An 18-Year-Old With Nausea and Increased Abdominal Girth

Michel E. Rivlin, MD


January 26, 2016

Symptoms are usually present for weeks or months, and a history of close contact with an infected person, such as other family members, may be reported. Patients may have a personal history of pulmonary or extrapulmonary disorders, such as pleurisy, erythema nodosum, renal disease, and/or bone disease. A physical examination may be unremarkable except for mild weight loss. Ascites is present in as many as 97% of cases of tuberculous peritonitis. The abdomen can feel "doughy" and with irregular masses, which may be calcified and visible on abdominopelvic radiographs. A pelvic examination often shows findings similar to nontuberculous pelvic inflammatory disease; however, the bilateral masses are usually less tender and less uniform in consistency. The finding of bilateral inflammatory masses in a virginal female or of ascites in an adolescent, respectively, should raise suspicion for genital or peritoneal tuberculosis.[3,4,5]

In this patient, the presence of a pelvic mass with ascites and an elevated CA 125 led to the erroneous presumptive diagnosis of an ovarian malignancy; however, pelvic/peritoneal tuberculosis may be associated with elevated serum and peritoneal fluid CA 125 levels, and should always be kept in mind with such presentations. These levels can return to normal after successful drug therapy. Other conditions may cause granulomas with giant cells, including sarcoidosis, actinomycosis, and foreign-body reactions. Actinomyces, an anaerobic gram-positive bacterium, is only occasionally a cause of pelvic organ infection, usually in the presence of a long-standing intrauterine device. Sarcoidosis rarely involves pelvic organs, and this patient's ethnicity makes sarcoidosis a highly unlikely diagnosis (it is more common in black persons).[5]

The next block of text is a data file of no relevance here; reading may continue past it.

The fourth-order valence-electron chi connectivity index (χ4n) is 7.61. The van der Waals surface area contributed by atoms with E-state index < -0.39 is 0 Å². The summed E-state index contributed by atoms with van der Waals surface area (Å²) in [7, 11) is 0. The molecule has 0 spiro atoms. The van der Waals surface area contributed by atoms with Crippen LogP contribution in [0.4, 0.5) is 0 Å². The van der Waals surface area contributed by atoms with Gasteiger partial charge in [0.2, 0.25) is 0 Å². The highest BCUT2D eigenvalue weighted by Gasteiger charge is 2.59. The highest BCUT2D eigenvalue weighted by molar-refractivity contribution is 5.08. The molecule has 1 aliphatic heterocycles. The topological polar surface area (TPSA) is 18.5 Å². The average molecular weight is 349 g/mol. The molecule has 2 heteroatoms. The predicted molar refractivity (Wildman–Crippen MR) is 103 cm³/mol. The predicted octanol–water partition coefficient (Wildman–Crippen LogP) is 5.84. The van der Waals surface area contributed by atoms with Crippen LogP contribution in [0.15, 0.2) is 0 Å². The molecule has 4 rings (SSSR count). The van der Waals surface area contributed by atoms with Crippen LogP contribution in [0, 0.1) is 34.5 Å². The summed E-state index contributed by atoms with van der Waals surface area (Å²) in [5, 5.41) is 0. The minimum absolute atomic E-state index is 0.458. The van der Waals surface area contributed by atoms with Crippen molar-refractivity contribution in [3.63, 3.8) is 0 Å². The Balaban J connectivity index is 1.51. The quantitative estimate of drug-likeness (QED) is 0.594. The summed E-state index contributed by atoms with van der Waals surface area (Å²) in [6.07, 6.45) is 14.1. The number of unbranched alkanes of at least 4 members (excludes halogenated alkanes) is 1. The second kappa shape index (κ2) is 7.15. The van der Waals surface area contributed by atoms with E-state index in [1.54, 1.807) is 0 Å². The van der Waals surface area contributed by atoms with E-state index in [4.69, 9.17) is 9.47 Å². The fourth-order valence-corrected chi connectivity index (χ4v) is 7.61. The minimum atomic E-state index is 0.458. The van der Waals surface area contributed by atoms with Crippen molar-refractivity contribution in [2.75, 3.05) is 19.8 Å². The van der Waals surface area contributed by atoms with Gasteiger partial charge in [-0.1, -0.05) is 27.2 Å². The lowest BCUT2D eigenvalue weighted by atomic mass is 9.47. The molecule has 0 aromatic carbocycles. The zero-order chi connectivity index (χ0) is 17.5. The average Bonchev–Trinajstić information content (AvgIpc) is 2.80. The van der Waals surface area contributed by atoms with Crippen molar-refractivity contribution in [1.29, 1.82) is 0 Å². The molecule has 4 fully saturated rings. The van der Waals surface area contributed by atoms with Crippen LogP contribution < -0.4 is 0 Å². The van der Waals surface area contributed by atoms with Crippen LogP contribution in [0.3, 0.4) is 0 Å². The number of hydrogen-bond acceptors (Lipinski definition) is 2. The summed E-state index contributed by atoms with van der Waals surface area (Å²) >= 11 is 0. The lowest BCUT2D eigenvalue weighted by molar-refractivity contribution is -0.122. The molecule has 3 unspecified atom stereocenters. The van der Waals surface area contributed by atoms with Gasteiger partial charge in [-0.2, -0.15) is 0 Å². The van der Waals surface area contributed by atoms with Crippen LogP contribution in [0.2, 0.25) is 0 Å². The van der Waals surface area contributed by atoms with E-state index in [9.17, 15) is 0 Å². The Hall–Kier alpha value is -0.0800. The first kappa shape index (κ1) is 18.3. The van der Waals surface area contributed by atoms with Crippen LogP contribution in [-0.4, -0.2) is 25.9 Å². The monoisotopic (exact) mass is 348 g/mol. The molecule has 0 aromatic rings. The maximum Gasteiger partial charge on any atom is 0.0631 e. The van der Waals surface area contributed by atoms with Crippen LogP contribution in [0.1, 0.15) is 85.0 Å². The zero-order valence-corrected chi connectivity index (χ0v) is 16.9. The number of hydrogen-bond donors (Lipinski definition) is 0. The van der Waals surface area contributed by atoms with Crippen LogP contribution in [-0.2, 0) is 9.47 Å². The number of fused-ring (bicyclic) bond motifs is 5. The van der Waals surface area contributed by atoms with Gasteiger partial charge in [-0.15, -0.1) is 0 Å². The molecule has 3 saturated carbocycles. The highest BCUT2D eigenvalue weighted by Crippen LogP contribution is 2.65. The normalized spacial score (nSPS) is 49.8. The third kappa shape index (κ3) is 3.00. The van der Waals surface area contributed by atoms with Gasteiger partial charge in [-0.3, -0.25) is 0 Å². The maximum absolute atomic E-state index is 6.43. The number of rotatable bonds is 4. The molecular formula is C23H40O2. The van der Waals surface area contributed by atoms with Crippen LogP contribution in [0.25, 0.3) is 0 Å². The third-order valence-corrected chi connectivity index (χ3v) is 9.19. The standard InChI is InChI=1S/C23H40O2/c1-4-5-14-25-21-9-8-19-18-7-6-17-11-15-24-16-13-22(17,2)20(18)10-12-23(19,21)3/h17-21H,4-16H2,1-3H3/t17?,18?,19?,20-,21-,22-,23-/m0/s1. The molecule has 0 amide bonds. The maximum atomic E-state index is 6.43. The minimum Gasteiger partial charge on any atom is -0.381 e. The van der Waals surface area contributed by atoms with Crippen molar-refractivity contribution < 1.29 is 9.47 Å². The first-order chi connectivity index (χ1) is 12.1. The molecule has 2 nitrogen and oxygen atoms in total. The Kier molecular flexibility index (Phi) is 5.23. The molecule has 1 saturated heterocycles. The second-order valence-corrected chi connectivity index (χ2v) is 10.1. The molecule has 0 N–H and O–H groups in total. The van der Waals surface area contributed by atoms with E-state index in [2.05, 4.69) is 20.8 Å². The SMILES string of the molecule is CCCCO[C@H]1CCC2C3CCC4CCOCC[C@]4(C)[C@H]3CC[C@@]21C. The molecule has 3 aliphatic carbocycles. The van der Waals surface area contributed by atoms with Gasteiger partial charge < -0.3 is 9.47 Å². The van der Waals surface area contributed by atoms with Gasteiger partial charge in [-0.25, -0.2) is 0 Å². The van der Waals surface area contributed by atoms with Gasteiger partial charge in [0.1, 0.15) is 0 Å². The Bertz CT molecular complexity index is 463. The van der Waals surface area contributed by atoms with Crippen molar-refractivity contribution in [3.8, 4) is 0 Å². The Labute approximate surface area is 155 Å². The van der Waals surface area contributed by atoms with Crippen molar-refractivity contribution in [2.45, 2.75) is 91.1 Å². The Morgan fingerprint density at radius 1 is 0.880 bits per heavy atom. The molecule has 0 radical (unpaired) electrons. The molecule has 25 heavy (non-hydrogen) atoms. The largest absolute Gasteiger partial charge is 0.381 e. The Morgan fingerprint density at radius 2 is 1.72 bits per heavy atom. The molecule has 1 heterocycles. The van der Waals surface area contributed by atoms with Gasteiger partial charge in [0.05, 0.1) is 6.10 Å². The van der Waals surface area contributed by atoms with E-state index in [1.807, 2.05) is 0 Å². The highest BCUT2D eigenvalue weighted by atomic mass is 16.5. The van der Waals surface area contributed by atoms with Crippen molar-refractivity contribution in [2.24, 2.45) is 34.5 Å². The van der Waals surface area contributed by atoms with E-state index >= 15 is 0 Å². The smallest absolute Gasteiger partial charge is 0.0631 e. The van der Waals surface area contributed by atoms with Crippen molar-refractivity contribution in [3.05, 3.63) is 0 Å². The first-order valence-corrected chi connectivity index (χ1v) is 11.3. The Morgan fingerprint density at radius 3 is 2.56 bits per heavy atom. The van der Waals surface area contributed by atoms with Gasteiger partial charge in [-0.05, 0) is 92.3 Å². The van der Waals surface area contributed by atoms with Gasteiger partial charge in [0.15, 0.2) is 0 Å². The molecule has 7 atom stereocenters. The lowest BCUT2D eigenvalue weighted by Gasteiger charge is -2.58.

The diagnosis is best established by successful culture of the organism and demonstrating the AFB with the Ziehl-Neelsen staining technique. Samples tested may be derived from peritoneal fluid, biopsies, pus from the abscess, sputum, urine, and/or menstrual fluid. Histopathologic diagnosis is usually based on premenstrual endometrial biopsy samples or biopsies obtained at laparoscopy or laparotomy (as in this case). Imaging studies are nonspecific and the findings include high-density ascites (which appear more radiopaque rather than radiolucent because the ascitic fluid is thick, usually as a result of blood or a proteinaceous exudate), adenopathy, adnexal masses, and omental and mesenteric thickening.

Hysterosalpingography may show characteristic tubal changes, including "pipe-stem" appearance and multiple fistulae; however, unlike in chronic pelvic inflammatory disease, the fimbriae are uninvolved. Further evaluation should include HIV status, chest radiography, and renal tract assessment (because 10% of patients with genital lesions have renal tuberculosis and vice versa). Positive cultures should be tested for drug resistance against all first-line agents.[3] Nucleic acid amplification tests (eg, polymerase chain reaction) have been approved in the United States for the diagnosis of tuberculosis in patients with positive sputum smears with high positive and negative predictive value, but in sputum-negative patients, the positive predictive value is only about 50%. Ultimately the diagnosis of tuberculosis involves a synthesis of clinical and laboratory findings.[6]


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